Nintendo Block Kuzushi – 70s style, but only for Japan

First off, I must apologise for the lack of content recently. I have been insanely busy, and losing a chunk of my roof didn’t help me free up any time, but I am now back with the amazing Block Kuzushi! πŸ™‚

Nintendo were pumping out some great machines back in the late 70s with the ‘TV Game’ series, and although the ‘Block Kuzushi’ was quite different when compared with it’s ‘TV Game’ brothers, it must have been something special as it was the first console that Nintendo decided to put their logo on.


Released in 1979, Nintendo was trying to break-in to the break-out market (gamers will know what that means), and with design influence from Shigeru Miyamoto this 70s beast was a looker.

It is a single player machine with a range of game modes, but all the game modes pretty much equate to the same thing – break-out. Luckily with instructional graphics included on the control panel, it does have very user-friendly interface for people with no Japanese ability (as shown bellow).


Nintendo is (and always has been) a forerunner when it comes to compatibility of adapters and peripherals with their range of machines. All the ‘TV Game series’ and the Block Kuzushi use the same adapter and RF switch. Sega didn’t do that Frank! πŸ˜‰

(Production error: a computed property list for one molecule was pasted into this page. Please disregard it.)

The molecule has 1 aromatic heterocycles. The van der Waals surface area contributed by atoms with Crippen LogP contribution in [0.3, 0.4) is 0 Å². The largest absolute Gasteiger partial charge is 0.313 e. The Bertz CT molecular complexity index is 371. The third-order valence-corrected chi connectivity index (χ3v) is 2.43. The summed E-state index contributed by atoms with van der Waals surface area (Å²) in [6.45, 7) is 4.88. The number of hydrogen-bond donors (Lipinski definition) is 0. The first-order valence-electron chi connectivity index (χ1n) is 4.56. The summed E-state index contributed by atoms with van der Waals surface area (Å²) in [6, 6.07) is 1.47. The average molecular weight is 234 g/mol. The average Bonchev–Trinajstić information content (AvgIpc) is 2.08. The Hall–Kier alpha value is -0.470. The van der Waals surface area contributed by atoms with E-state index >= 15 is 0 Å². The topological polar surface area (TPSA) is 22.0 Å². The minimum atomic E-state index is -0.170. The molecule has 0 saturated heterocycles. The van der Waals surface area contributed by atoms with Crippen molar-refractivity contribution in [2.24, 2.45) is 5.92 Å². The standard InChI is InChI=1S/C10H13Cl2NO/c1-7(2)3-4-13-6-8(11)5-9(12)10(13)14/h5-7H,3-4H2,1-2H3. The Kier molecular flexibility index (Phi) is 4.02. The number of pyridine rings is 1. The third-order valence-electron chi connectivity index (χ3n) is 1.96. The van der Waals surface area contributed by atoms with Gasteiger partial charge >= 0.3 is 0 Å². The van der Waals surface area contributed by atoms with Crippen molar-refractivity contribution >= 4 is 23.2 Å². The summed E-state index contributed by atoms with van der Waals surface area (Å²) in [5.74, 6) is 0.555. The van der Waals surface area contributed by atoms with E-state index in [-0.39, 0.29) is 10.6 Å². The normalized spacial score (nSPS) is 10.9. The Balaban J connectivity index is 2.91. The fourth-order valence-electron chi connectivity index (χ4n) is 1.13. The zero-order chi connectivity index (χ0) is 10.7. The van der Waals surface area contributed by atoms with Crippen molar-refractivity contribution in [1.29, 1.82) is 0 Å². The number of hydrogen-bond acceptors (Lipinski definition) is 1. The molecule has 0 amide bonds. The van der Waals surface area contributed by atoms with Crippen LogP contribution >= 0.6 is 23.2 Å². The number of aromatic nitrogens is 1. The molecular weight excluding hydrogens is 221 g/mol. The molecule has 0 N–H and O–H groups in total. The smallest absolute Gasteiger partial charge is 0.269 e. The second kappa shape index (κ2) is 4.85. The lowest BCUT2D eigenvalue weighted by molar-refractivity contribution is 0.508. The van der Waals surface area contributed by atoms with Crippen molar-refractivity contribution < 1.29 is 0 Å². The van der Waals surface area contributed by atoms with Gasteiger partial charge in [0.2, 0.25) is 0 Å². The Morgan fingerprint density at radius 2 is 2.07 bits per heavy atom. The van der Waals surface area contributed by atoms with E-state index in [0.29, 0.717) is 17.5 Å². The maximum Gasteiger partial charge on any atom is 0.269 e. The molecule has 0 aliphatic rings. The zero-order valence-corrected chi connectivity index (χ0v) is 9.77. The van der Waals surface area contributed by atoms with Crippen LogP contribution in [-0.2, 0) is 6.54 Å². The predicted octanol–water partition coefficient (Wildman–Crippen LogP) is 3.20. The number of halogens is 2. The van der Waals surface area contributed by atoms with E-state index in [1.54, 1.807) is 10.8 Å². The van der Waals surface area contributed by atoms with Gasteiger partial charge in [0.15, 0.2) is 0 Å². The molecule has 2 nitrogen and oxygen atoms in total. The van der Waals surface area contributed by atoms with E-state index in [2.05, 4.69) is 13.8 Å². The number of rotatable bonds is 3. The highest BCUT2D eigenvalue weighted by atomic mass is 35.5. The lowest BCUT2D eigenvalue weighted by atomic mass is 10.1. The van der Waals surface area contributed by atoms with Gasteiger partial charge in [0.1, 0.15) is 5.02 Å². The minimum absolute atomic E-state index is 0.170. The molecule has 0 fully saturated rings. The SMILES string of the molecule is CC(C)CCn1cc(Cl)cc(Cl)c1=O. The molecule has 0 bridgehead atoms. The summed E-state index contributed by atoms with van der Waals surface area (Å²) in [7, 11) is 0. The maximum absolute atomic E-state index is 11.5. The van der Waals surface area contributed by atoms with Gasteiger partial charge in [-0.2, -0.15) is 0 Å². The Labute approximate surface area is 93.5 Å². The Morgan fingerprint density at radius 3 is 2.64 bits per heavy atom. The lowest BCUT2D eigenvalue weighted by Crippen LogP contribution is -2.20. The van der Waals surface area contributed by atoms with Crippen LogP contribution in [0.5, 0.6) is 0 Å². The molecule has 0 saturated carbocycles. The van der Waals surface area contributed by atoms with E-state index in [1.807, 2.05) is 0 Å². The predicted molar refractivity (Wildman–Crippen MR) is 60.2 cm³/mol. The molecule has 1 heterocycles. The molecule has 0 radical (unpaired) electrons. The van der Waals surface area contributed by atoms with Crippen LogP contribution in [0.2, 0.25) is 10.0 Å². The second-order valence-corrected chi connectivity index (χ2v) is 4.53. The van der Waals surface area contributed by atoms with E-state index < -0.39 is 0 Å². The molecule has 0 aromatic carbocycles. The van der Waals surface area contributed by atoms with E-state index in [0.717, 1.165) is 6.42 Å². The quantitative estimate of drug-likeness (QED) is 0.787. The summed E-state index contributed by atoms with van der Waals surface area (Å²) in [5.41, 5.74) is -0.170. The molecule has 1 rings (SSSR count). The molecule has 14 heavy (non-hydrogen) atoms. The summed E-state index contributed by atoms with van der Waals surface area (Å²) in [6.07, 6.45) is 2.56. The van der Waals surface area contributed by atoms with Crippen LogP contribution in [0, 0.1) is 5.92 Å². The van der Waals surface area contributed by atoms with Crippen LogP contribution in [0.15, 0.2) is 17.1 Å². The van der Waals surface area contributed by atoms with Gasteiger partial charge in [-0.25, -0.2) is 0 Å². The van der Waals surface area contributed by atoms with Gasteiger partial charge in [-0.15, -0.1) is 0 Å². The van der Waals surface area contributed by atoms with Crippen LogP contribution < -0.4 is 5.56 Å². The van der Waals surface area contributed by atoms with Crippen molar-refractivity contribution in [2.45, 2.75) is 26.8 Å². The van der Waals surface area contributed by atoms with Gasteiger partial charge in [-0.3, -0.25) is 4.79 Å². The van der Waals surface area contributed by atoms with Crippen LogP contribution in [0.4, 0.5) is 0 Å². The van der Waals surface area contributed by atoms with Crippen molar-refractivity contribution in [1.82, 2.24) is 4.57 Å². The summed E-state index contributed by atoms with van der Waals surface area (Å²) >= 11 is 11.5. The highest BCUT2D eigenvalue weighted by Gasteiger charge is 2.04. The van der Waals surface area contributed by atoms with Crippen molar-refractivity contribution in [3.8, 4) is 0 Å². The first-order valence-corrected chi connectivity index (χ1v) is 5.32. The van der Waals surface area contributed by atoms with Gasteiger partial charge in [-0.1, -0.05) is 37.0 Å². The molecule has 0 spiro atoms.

In play the Nintendo Block Kuzushi stands up very well with other break-out clones of the period, and honestly is still a great game even today.

It has a very solid wheel that 33 years on feels tough and responsive, and much like the other consoles released from Nintendo in the 70s (maybe with the exception of ‘Racing 112’) once I get it out I can’t help but sit down and play.

I actually delayed my schedule by almost an hour this morning by deciding to blog about this machine! πŸ˜€

If I was to complain about it at all I would probably say that the switches are a little bit on the twitchy side. I find I have to move switches a few times for them to register properly, but other than that I have no complaints, specially when you consider the age of the machine.


The 70s styling of the Nintendo Block Kuzushi makes it one of the best looking consoles around (in my opinion anyway). Everything from the art work in the manual, to the buttons and dials scream flared pants and plastic furniture! Just wish I had an orange TV to go with it.

nintendo-block-kuzushi-breakout-4 nintendo-block-kuzushi-breakout-5

Ahhhhhhhhhhhhhhhhh the 70s!



The Nintendo Block Kuzushi commands a fair price these days (from $60 – $200), but it’s well worth the money for any serious game collector. πŸ™‚


  1. Bait taken. πŸ™‚

    SC-3000, SC-3000H, SG-1000, SG-1000 II, Mark III, Master System I, Master System II, Game Gear, Nomad, Mega Drive I, Mega CD I and the Mega CD II all use the same PSU regardless of region.
    The Mega Drive II uses the same power supply as the 32X and the Saturn has the same power cable as the Dreamcast. This means that you can run every SEGA console with 3 different types of PSU.
    In contrast, the Japanese Famicom, Aussie NES, US NES, Twin Famicom, N64 and the Game Cube all use a different power supply.